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Inhal Toxicol. 2002 Jan;14(1):91-100.

Role of DNA repair in particle- and fiber-induced lung injury.

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Institute of Food Chemistry and Toxicology, University of Karlsruhe, Postfach 6980, D-76128 Karlsruhe, Germany.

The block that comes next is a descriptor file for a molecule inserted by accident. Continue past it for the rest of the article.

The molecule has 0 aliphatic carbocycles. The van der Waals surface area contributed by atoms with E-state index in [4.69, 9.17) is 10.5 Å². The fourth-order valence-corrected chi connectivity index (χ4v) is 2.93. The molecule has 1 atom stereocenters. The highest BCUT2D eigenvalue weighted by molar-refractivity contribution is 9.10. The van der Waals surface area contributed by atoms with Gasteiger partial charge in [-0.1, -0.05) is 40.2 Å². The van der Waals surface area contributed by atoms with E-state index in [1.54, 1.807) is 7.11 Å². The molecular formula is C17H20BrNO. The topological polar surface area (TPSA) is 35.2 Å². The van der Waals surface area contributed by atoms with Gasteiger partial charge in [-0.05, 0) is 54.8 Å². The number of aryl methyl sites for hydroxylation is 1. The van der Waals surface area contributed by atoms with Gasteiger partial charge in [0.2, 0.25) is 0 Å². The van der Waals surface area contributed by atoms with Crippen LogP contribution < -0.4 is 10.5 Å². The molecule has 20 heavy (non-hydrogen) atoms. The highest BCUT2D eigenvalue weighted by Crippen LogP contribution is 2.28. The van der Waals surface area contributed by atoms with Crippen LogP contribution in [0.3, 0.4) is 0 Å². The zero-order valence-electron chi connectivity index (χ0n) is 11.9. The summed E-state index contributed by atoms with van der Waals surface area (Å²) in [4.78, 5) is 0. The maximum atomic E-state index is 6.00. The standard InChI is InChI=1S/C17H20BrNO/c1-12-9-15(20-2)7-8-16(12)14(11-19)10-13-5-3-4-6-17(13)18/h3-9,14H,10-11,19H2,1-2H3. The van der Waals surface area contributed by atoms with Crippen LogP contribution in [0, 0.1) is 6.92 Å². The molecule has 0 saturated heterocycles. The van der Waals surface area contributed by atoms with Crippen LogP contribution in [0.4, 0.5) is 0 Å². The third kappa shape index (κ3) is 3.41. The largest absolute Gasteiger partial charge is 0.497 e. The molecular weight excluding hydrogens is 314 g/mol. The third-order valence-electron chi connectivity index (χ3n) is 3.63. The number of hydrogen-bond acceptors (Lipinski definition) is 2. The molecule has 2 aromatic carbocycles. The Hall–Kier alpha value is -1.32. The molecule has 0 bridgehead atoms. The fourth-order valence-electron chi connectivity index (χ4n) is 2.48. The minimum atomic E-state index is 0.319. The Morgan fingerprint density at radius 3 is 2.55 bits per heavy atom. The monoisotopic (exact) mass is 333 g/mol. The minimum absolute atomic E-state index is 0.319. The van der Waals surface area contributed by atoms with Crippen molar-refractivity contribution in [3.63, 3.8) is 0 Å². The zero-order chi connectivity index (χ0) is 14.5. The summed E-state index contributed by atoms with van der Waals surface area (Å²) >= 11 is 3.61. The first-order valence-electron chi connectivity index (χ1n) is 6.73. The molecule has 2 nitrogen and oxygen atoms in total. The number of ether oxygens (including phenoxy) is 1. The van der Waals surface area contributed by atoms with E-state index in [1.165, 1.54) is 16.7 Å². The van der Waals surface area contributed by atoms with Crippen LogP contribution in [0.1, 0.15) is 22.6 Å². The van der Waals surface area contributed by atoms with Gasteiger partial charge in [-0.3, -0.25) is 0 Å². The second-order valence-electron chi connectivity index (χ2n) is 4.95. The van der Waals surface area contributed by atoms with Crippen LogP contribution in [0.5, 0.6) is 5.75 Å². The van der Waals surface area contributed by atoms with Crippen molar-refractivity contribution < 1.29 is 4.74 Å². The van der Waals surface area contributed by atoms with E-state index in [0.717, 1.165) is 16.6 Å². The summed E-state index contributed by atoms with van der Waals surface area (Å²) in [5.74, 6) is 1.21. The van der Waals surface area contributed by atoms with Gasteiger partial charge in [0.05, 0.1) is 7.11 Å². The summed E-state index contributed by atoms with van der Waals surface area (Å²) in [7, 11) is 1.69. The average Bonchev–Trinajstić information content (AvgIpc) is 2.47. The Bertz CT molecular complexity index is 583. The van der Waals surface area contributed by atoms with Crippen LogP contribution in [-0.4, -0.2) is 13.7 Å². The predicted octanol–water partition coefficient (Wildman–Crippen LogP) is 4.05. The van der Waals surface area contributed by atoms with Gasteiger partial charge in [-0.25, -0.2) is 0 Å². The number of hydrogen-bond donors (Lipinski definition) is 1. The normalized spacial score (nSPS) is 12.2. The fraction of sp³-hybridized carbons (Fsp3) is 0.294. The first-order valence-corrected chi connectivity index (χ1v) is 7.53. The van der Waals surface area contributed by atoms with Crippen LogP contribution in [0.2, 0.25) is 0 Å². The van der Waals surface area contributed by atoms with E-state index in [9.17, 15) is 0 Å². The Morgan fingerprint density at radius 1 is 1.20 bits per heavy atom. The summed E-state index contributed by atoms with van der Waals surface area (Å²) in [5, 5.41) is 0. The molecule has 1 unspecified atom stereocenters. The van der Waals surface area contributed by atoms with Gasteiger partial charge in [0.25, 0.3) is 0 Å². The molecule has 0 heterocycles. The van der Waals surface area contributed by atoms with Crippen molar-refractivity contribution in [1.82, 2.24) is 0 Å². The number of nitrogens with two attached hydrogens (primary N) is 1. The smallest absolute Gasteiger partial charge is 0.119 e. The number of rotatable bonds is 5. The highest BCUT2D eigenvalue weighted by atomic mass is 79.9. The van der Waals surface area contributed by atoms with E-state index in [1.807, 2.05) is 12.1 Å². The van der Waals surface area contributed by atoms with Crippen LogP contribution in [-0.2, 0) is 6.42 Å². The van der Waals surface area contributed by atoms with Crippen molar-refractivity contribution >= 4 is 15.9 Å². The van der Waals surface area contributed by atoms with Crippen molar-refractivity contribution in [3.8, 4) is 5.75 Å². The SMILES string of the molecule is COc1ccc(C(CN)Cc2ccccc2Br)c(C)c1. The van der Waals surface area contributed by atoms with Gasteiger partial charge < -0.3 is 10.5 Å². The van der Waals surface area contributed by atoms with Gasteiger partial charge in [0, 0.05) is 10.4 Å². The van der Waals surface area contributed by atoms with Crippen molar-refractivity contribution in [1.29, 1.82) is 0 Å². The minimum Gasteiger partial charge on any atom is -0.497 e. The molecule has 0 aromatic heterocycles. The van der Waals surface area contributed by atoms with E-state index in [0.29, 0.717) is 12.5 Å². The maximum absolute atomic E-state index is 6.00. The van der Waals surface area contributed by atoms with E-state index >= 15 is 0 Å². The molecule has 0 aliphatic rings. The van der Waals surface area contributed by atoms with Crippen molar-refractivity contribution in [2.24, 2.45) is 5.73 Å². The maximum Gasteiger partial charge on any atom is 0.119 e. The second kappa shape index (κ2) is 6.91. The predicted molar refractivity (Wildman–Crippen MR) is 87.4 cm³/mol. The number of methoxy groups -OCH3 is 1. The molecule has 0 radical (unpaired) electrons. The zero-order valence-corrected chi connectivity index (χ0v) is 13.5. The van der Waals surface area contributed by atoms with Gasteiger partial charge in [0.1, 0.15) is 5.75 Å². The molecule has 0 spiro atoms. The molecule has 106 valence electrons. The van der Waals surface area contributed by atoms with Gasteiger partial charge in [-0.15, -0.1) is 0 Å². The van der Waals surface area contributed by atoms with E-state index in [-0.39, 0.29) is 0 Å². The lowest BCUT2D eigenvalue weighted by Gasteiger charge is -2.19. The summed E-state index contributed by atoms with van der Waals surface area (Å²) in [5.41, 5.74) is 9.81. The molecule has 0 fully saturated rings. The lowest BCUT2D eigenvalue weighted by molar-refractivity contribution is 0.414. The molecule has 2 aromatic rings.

Lung injury after particle exposure is associated with the generation of reactive oxygen species (ROS), leading to increased levels of oxidative DNA damage. Furthermore, both stable and unstable DNA lesions may arise after metabolization of polycyclic aromatic hydrocarbons (PAH) frequently bound to particles. Oxidative DNA damage is predominantly removed by base excision repair (BER), which is usually comparatively fast and efficient. Nevertheless, even without exogenous exposure a measurable steady-state level of oxidative DNA lesions exists due to oxygen metabolism, and repair capacities may be exceeded upon particle exposure. Stable DNA adducts induced by PAHs are eliminated by nucleotide excision repair (NER), which is unequally distributed in the genome and incomplete in transcriptionally inactive DNA regions. Thus, even low adduct levels due to environmental exposure lead to persistent lesions in the human lung. Other factors that need to be considered are potential repair inhibitions by associated metal compounds and interindividual differences in repair capacities. Taken together, the extent of DNA repair is an important determinant in particle-induced genotoxicity and carcinogenicity.

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